This example of realistic fiction provides a plot that readers will enjoy. Readers learn about the Amish community and easily understand the characters. Polacco's incredible illustrations add to the understanding and power of the story. Best of all, even though Polacco wrote the book in 1990, the message relates to children today.

Publishers Weekly:
"Naomi and Ruth are sisters who live on a farm in Pennyslvania's Amish country, where people take pride in their uncomplicated lives. But Naomi complains that everything in her life--from her clothes to her chickens--is plain. The girl longs for "something fancy." When she and Ruth find an unusual egg by the side of the road, they place it in their hen's nest, hoping it will hatch. It does, and the bird that emerges is obviously not a garden-variety chick. The sisters name it "Fancy," and keep its existence a secret from the grownups, who they fear will shun it. On the day the elders of the community have gathered for a working bee, Fancy breaks out of the henhouse and spreads its feathers in front of the group. By this time perceptive young readers will have gathered that Fancy is a peacock--and Polacco's pictures reveal it to be a magnificent one at that. Naomi is praised for raising such a beautiful bird, and learns that some kinds of "fancy" are acceptable. Polacco's warm story and sensitive illustrations offer a fresh, balanced perspective on Amish life."

Many gifted students need to learn that it is okay to be different. After hearing this story, students learn that individual differences are not only okay, but they are to be celebrated. Presenting this message through realistic fiction is perfect as it allows students to learn and almost experience the lesson as they live vicariously through the characters they read about.

In the classroom this story lends itself well to lead into discussion about what makes each of them unique. Additionally, teachers could use this story when working on realistic predictions or to offer a glimpse into life in an Amish community.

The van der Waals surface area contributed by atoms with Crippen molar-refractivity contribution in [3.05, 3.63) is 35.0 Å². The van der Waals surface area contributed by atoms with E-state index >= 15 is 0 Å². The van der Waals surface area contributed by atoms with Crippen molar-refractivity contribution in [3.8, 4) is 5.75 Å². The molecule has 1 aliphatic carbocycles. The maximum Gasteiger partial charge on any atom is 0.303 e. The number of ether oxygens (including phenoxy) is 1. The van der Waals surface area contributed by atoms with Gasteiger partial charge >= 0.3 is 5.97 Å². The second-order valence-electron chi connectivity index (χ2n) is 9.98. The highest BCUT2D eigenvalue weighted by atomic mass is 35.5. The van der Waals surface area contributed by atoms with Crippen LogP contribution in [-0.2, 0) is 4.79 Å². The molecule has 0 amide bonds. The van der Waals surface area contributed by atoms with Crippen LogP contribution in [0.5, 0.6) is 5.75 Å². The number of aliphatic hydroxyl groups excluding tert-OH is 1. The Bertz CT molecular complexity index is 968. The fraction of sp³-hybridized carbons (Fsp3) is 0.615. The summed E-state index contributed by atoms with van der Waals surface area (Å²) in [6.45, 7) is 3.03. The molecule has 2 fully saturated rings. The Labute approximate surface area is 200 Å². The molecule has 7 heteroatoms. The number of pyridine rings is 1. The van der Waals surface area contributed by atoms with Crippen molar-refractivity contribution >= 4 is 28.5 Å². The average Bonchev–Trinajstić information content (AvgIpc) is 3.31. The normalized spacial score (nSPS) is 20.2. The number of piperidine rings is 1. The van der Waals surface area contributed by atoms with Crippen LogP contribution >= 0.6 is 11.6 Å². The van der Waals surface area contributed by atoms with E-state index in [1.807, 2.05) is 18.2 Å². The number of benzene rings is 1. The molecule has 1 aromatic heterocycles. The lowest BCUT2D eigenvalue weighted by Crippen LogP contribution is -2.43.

Beautiful Oops!

I see Beautiful Oops! as an essential piece to any GT teacher's book collection.


Author and Illustrator: Barney Saltzberg

Publisher: Workman Publishing Company, Inc.

Publication Year: 2010

ISBN-13: 978-0761157281

In Beautiful Oops!, Barney Saltzberg takes readers on an adventure of "happy accidents." As the reader unfolds, lifts, or turns the pages,he enters a world where mistakes present a chance for creativity. That torn piece of paper becomes the mouth of an alligator. The bent page becomes a penguin beak. The story sets off to convince readers that mistakes are not the end of the world, but in fact present an opportunity for celebration.

This unusual example of persuasive text presents a strong case against feeling sorry for mistakes. Saltzberg's illustrations and the whimsical design of the book draw readers in and open their minds to the possibilities mistakes present. Despite the fact that Saltzberg uses very few words in this book, the creative examples he provides give solid support to the argument that people should celebrate their mistakes.

Kirkus Reviews:
"A pleasingly tactile exploration of the possibilities inherent in mistakes. "A torn piece of paper... is just the beginning!" Spills, folded paper, drips of paint, smudges and smears—they "all can make magic appear." An increasingly complex series of scenarios celebrates random accidents, encouraging artistic experimentation rather than discouragement. The folded-over paper can be a penguin's head; a torn piece of newsprint can turn into a smiling dog with a little application of paint; a hot-chocolate stain can become a bog for a frog. Thanks to a telescoping pop-up, a hole is filled with nearly limitless possibilities. The interactive elements work beautifully with the photo-collaged "mistakes," never overwhelming the intent with showiness. Saltzberg's trademark cartoon animals provide a sweetly childlike counterpoint to the artful scribbles and smears of gloppy paint. A festive invitation to creative liberation."